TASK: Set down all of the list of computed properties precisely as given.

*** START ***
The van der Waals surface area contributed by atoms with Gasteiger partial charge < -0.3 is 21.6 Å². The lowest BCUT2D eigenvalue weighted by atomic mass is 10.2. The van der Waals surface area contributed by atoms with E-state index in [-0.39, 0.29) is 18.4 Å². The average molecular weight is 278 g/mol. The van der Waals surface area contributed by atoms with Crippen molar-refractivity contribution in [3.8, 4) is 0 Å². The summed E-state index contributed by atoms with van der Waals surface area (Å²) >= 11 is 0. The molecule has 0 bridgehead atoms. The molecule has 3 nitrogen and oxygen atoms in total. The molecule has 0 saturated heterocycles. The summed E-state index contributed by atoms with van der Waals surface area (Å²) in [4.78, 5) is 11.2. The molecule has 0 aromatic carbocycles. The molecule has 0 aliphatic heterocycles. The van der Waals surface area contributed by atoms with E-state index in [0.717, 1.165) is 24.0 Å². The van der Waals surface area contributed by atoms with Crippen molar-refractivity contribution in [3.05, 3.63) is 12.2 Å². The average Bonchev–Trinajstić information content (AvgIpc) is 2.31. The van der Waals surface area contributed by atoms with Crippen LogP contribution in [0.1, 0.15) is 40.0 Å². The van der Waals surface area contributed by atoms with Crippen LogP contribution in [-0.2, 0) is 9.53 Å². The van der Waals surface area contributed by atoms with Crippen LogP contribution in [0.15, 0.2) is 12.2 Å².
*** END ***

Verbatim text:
The van der Waals surface area contributed by atoms with Gasteiger partial charge < -0.3 is 21.6 Å². The lowest BCUT2D eigenvalue weighted by atomic mass is 10.2. The van der Waals surface area contributed by atoms with E-state index in [-0.39, 0.29) is 18.4 Å². The average molecular weight is 278 g/mol. The van der Waals surface area contributed by atoms with Crippen molar-refractivity contribution in [3.8, 4) is 0 Å². The summed E-state index contributed by atoms with van der Waals surface area (Å²) >= 11 is 0. The molecule has 0 bridgehead atoms. The molecule has 3 nitrogen and oxygen atoms in total. The molecule has 0 saturated heterocycles. The summed E-state index contributed by atoms with van der Waals surface area (Å²) in [4.78, 5) is 11.2. The molecule has 0 aromatic carbocycles. The molecule has 0 aliphatic heterocycles. The van der Waals surface area contributed by atoms with E-state index in [0.717, 1.165) is 24.0 Å². The van der Waals surface area contributed by atoms with Crippen molar-refractivity contribution in [3.05, 3.63) is 12.2 Å². The average Bonchev–Trinajstić information content (AvgIpc) is 2.31. The van der Waals surface area contributed by atoms with Crippen LogP contribution in [0.1, 0.15) is 40.0 Å². The van der Waals surface area contributed by atoms with Crippen LogP contribution in [-0.2, 0) is 9.53 Å². The van der Waals surface area contributed by atoms with Crippen LogP contribution in [0.15, 0.2) is 12.2 Å².